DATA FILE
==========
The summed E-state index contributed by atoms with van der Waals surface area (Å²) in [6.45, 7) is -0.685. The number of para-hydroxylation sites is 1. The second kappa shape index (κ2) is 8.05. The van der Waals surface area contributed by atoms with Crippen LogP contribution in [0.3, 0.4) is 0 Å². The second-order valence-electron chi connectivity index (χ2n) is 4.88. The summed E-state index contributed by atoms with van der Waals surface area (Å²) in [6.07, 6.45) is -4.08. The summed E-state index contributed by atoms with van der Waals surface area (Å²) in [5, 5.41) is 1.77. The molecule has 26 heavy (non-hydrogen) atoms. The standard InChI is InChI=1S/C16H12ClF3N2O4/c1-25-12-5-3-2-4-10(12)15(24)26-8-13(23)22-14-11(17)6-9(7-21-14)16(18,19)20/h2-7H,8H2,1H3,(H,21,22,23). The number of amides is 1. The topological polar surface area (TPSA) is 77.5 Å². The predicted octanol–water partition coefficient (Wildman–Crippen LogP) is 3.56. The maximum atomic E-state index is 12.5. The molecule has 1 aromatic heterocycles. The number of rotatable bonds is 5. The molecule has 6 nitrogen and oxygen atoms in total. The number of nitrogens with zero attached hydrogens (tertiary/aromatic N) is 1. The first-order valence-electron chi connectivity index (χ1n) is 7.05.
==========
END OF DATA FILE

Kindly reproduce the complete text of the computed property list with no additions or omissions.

The summed E-state index contributed by atoms with van der Waals surface area (Å²) in [6.45, 7) is -0.685. The number of para-hydroxylation sites is 1. The second kappa shape index (κ2) is 8.05. The van der Waals surface area contributed by atoms with Crippen LogP contribution in [0.3, 0.4) is 0 Å². The second-order valence-electron chi connectivity index (χ2n) is 4.88. The summed E-state index contributed by atoms with van der Waals surface area (Å²) in [6.07, 6.45) is -4.08. The summed E-state index contributed by atoms with van der Waals surface area (Å²) in [5, 5.41) is 1.77. The molecule has 26 heavy (non-hydrogen) atoms. The standard InChI is InChI=1S/C16H12ClF3N2O4/c1-25-12-5-3-2-4-10(12)15(24)26-8-13(23)22-14-11(17)6-9(7-21-14)16(18,19)20/h2-7H,8H2,1H3,(H,21,22,23). The number of amides is 1. The topological polar surface area (TPSA) is 77.5 Å². The predicted octanol–water partition coefficient (Wildman–Crippen LogP) is 3.56. The maximum atomic E-state index is 12.5. The molecule has 1 aromatic heterocycles. The number of rotatable bonds is 5. The molecule has 6 nitrogen and oxygen atoms in total. The number of nitrogens with zero attached hydrogens (tertiary/aromatic N) is 1. The first-order valence-electron chi connectivity index (χ1n) is 7.05.